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Morris J. Amitay

Column for December, 2008



Anyone who is presumptuous enough to predict which problems our next president will have to deal with during his first “one hundred days” has not been living on this planet long enough. By now we should anticipate that events will drive the agenda rather than policy prescriptions. We may be certain that the flagging economy will merit attention. But natural disasters, terrorist attacks and actions by foreign governments affecting our interests, all of which cannot be anticipated will have to be dealt with. So given the unsettled nature of today’s world, we can expect that the new Chief Executive and his closest advisers will be tested early—and often—with a minimal honeymoon period, and with campaign rhetoric quickly forgotten.

For those who follow developments in the Middle East, particularly as they affect Israel’s security, it is important to reflect on recent history, which has shown how close advisers and bureaucrats can sometimes prevent Presidential directives from being carried out expeditiously—or at all. So a president needs to have a great deal of self-assurance, grasp of the facts, and superb communication skills to overcome this eventuality. Judging from how he ran his successful campaign, it would seem that we will have a president who runs a tight ship, aided by a no-nonsense chief of staff. The past views enunciated by his “centrist” appointees may not be a portent of future policies as they affect Israel. Instead, those individuals chosen so far who in the past have provided a measure of comfort to those fearing undue pressure put on Israel to make dangerous concessions may actually be used to provide convenient cover based on the erroneous notion that the Palestinian-Israeli conflict is the root of Middle East instability.

An example of this wrongful thinking was demonstrated in a recent Brzezinski/Scowcroft op-ed which would essentially have Israel going back to its indefensible pre-1967 borders, with an international force created to ensure Israel’s security. As an inducement for Israel to acquiesce to this unworkable proposition, the two former national security advisers call for a demilitarized Palestinian state. At the same time, paradoxically, the two authors write of the need to train Palestinian “troops”. Nowhere is there any discussion of how to prevent a new sovereign Palestine from inviting foreign forces from entering a nascent Palestinian state. And included, of course, is Israeli return of the Golan Heights to Syria in order to wean it away from Iran—another dubious proposition. Given its culture of “accommodation” (which some might describe as appeasement) it is not difficult to envision our new Secretary of State, captured willingly or not by her bureaucracy, going along with this plan. If you add to this a National Security Adviser already on record for having NATO take over the job of enforcing the peace, Israel would have some tough choices to make.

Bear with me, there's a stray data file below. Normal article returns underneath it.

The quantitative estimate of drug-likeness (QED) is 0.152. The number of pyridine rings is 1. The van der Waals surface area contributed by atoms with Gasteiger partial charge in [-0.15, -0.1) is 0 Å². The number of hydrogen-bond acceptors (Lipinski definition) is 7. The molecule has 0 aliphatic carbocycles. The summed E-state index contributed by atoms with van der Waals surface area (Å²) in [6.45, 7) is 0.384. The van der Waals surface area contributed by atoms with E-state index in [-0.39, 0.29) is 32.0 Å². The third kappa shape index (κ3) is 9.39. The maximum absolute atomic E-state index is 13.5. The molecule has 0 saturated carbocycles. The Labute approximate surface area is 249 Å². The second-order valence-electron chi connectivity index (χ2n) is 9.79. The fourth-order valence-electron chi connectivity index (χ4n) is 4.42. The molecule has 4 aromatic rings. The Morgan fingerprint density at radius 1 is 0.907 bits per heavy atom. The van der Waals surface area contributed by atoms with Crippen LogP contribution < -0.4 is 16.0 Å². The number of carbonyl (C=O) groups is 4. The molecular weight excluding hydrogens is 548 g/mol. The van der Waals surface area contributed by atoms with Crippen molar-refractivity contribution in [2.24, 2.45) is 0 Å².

The mantra of the “two-state solution” has now been accepted by many of Israel’s friends, along with a substantial number of Israelis, with the assumption of the creation of a peaceful Palestinian state. While some current Palestinian leadership might certainly be considered more moderate than Arafat, pushing for such a solution now with Hamas unrepentant and with a weak and ambivalent Palestinian Authority could be disastrous for Israel, and for US interests. American-trained Palestinian security forces have begun to crack down on criminal activity in the West Bank. But attempts to go after the terrorist infrastructure, except for some Hamas operatives, have been feeble, and the PLA’s terrorist wing still operates freely. So while Israel’s supporters in the US Congress and the American Jewish Community could be expected to rally in opposition to such an  initiative—one must first ask what will the Israeli government’s position be? With Israeli leadership epitomized by a Golda Meir, Menachem Begin, and Yitzhak Rabin, one could imagine a resolute Israel standing up to American pressure to agree to terms which endanger its security.

But if the pathetic stewardship of Ehud Olmert is any indication of Israel’s future mettle, Israel’s American friends could be in the unenviable position of appearing to be “holier than the pope”. Hopefully, our new policymakers will see how premature and unrealistic pushing for a two-state solution at this time must be—particularly with other more pressing matters on their plate, such as Iranian nukes. And also hopefully, the people of Israel going to the polls next February will get leadership whose policies will be based upon bedrock Israeli security interests, instead of acquiescing to unrealistic solutions advanced by its closest ally and most important friend.

Morrie Amitay, a Washington attorney, is a former Executive Director of AIPAC and founder of the pro-Israel Washington PAC (